Tuesday, December 7, 2010

Service Blog #8

This was out last week of service, and before we left to go to the service site we were handed a box of candy canes. I had no idea how big of impact those candy canes would have on my day. I thought that the candy canes would be used at the end of the class as a way of saying goodbye. I wanted to accomplish something in the last day, however the people that are in the class room with me, the teacher, and as a result the students had other ideas. As soon as we walked into the classroom my co-teachers started to handout candy canes, assisted by the teacher.  I think one of the toughest tasks a teacher can have is to try to settle down a class of 5th graders after giving them candy canes. We tried to then review what we have learned with each other, it did not work. Instead of trying to work through the student’s energy my co-teachers decided to just play games. I will not be returning to this service site next semester. 

Service Blog #7

This week was the last service project before Thanksgiving Break, and I found it extremely frustrating. I really dislike the idea that the service meets only once a week, I feel like nothing is accomplished. The only thing that is accomplished is the basic terms, and those terms are drilled into the students. Nothing deeper is ever accomplished. I know that this is only a service project, that we are only there one day a week to teach things that the students, at least in the school’s eyes, the students don’t need to know. I feel like we are there sometimes just to give the teachers a break, at it frustrates me. I take the tasks seriously, I’m not just there to make the students laugh, as much as I would like to, but to teach them something. That task is not being accomplished right now.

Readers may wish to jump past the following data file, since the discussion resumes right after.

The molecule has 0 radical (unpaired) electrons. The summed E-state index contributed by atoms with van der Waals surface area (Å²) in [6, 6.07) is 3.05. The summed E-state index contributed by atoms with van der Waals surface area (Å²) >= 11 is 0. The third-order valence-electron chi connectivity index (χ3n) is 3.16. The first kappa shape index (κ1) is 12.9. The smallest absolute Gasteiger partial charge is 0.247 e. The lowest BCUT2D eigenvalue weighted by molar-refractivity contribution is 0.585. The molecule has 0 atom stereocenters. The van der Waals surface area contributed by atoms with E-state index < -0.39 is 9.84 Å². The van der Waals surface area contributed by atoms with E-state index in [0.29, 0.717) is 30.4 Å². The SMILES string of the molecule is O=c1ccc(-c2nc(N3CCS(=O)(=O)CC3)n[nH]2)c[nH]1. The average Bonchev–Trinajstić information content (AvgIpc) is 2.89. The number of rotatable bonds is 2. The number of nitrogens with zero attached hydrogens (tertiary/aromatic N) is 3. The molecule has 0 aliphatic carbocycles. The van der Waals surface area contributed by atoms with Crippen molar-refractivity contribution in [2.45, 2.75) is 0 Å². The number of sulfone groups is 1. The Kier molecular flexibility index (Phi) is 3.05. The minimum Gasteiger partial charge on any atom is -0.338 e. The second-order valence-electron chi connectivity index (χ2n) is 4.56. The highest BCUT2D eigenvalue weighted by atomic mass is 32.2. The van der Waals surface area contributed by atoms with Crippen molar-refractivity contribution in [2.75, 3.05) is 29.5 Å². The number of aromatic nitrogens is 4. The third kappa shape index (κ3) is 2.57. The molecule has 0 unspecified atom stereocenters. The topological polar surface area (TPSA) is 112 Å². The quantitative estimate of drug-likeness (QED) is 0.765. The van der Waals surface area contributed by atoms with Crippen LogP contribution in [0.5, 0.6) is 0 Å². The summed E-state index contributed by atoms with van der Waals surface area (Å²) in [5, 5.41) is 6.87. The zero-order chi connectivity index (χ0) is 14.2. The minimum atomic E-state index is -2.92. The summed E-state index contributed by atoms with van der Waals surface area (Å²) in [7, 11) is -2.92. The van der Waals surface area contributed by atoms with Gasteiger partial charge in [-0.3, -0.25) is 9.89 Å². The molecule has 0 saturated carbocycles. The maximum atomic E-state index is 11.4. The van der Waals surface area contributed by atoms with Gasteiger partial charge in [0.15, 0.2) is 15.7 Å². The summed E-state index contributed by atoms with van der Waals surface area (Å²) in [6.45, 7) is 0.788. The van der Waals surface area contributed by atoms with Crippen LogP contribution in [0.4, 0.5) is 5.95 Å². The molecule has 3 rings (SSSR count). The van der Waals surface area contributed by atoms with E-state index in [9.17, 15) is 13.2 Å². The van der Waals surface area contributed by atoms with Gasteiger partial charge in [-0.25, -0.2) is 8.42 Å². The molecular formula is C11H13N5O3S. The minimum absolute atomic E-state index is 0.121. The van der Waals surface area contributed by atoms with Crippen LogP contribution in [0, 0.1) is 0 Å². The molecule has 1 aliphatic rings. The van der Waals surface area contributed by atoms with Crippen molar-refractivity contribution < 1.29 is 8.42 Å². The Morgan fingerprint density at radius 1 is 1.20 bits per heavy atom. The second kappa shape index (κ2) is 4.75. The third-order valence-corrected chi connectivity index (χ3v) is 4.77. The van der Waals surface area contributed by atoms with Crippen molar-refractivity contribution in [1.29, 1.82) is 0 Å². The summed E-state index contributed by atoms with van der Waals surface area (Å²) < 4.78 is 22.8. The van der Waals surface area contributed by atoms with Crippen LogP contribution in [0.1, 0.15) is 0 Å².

Service Blog Cont.

This week was a first for me at my service. This was the first week that I could not connect to the students that I was teaching. I thought that I had made my lesson plan so that it would actively engage the students, but that was not the case. I’m sure that in my future career as a teacher I will eventually fail at more lesson plans, but I can honestly say that I hated every minute of the class. I was met with nothing but blank looks, and the occasional glance by the teacher. I felt that I was on an island and my boat, the lesson plan, was in pieces all around me. I will take steps to make sure that this doesn’t happen in the future.

Thursday, November 4, 2010

Service Blog #5

The week before this blog my service project was cancelled due to a mass that had been scheduled during our class time, and I was disappointed as a result. In the previous blog I had noted that I had started to make advances in student relations. I had gotten to know some of the students in my class, and they started to know me. In essence we were just getting comfortable being in the same class room together, then we had a week off and some of that relation vanished. It seems to me that I am once again starting from scratch to get to know the students, and the students to try to remember who I was. The students seem to have forgotten much of the details that we have taught them so far. It will be interesting to see how the class progresses from here, and to see if we can overcome